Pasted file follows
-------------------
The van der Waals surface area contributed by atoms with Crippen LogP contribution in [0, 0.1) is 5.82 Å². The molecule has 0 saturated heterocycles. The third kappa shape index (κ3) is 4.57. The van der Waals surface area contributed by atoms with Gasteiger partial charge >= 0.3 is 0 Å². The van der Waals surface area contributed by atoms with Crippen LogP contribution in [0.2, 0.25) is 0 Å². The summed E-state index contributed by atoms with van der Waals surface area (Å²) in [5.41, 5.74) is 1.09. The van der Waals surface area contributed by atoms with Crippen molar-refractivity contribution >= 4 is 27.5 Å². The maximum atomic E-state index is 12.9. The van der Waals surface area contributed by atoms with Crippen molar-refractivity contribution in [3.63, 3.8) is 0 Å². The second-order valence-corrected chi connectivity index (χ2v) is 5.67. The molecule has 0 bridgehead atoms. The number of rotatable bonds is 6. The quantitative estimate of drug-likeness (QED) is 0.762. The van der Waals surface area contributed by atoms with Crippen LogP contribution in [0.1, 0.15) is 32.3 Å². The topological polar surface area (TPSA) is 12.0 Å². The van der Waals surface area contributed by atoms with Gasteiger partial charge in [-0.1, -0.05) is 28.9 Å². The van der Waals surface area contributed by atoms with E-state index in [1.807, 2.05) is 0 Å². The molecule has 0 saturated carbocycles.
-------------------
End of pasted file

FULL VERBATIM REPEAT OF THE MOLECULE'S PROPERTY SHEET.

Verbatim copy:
The van der Waals surface area contributed by atoms with Crippen LogP contribution in [0, 0.1) is 5.82 Å². The molecule has 0 saturated heterocycles. The third kappa shape index (κ3) is 4.57. The van der Waals surface area contributed by atoms with Gasteiger partial charge >= 0.3 is 0 Å². The van der Waals surface area contributed by atoms with Crippen LogP contribution in [0.2, 0.25) is 0 Å². The summed E-state index contributed by atoms with van der Waals surface area (Å²) in [5.41, 5.74) is 1.09. The van der Waals surface area contributed by atoms with Crippen molar-refractivity contribution >= 4 is 27.5 Å². The maximum atomic E-state index is 12.9. The van der Waals surface area contributed by atoms with Crippen molar-refractivity contribution in [3.63, 3.8) is 0 Å². The second-order valence-corrected chi connectivity index (χ2v) is 5.67. The molecule has 0 bridgehead atoms. The number of rotatable bonds is 6. The quantitative estimate of drug-likeness (QED) is 0.762. The van der Waals surface area contributed by atoms with Crippen LogP contribution in [0.1, 0.15) is 32.3 Å². The topological polar surface area (TPSA) is 12.0 Å². The van der Waals surface area contributed by atoms with Gasteiger partial charge in [-0.1, -0.05) is 28.9 Å². The van der Waals surface area contributed by atoms with E-state index in [1.807, 2.05) is 0 Å². The molecule has 0 saturated carbocycles.